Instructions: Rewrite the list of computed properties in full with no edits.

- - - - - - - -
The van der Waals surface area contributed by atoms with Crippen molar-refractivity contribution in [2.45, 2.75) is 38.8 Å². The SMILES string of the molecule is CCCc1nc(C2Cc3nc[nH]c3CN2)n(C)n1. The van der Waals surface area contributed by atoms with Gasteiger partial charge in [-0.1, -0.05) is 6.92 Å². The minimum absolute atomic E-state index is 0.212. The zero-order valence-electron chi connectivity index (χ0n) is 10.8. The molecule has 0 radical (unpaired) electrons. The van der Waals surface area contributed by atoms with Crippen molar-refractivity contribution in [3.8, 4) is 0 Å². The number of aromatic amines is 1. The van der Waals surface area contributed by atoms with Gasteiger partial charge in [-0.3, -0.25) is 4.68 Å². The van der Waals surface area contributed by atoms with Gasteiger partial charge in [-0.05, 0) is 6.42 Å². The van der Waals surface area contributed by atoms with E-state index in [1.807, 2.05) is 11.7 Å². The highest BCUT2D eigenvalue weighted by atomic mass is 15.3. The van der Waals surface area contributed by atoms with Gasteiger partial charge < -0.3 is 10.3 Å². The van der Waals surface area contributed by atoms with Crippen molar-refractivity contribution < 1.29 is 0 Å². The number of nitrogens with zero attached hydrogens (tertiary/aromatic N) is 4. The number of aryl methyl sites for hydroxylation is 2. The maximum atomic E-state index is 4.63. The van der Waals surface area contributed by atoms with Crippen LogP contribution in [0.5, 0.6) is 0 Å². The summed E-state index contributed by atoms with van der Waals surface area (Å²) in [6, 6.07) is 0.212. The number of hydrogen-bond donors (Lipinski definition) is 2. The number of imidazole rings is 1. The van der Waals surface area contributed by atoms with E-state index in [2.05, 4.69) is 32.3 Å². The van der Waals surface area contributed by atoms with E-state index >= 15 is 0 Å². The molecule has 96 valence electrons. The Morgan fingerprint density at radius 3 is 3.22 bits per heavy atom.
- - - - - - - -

The van der Waals surface area contributed by atoms with Crippen molar-refractivity contribution in [2.45, 2.75) is 38.8 Å². The SMILES string of the molecule is CCCc1nc(C2Cc3nc[nH]c3CN2)n(C)n1. The van der Waals surface area contributed by atoms with Gasteiger partial charge in [-0.1, -0.05) is 6.92 Å². The minimum absolute atomic E-state index is 0.212. The zero-order valence-electron chi connectivity index (χ0n) is 10.8. The molecule has 0 radical (unpaired) electrons. The van der Waals surface area contributed by atoms with Crippen molar-refractivity contribution in [3.8, 4) is 0 Å². The number of aromatic amines is 1. The van der Waals surface area contributed by atoms with Gasteiger partial charge in [-0.3, -0.25) is 4.68 Å². The van der Waals surface area contributed by atoms with Gasteiger partial charge in [-0.05, 0) is 6.42 Å². The van der Waals surface area contributed by atoms with E-state index in [1.807, 2.05) is 11.7 Å². The highest BCUT2D eigenvalue weighted by atomic mass is 15.3. The van der Waals surface area contributed by atoms with Gasteiger partial charge < -0.3 is 10.3 Å². The van der Waals surface area contributed by atoms with Crippen molar-refractivity contribution < 1.29 is 0 Å². The number of nitrogens with zero attached hydrogens (tertiary/aromatic N) is 4. The number of aryl methyl sites for hydroxylation is 2. The maximum atomic E-state index is 4.63. The van der Waals surface area contributed by atoms with Crippen LogP contribution in [0.5, 0.6) is 0 Å². The summed E-state index contributed by atoms with van der Waals surface area (Å²) in [6, 6.07) is 0.212. The number of hydrogen-bond donors (Lipinski definition) is 2. The number of imidazole rings is 1. The van der Waals surface area contributed by atoms with E-state index in [2.05, 4.69) is 32.3 Å². The van der Waals surface area contributed by atoms with E-state index >= 15 is 0 Å². The molecule has 96 valence electrons. The Morgan fingerprint density at radius 3 is 3.22 bits per heavy atom.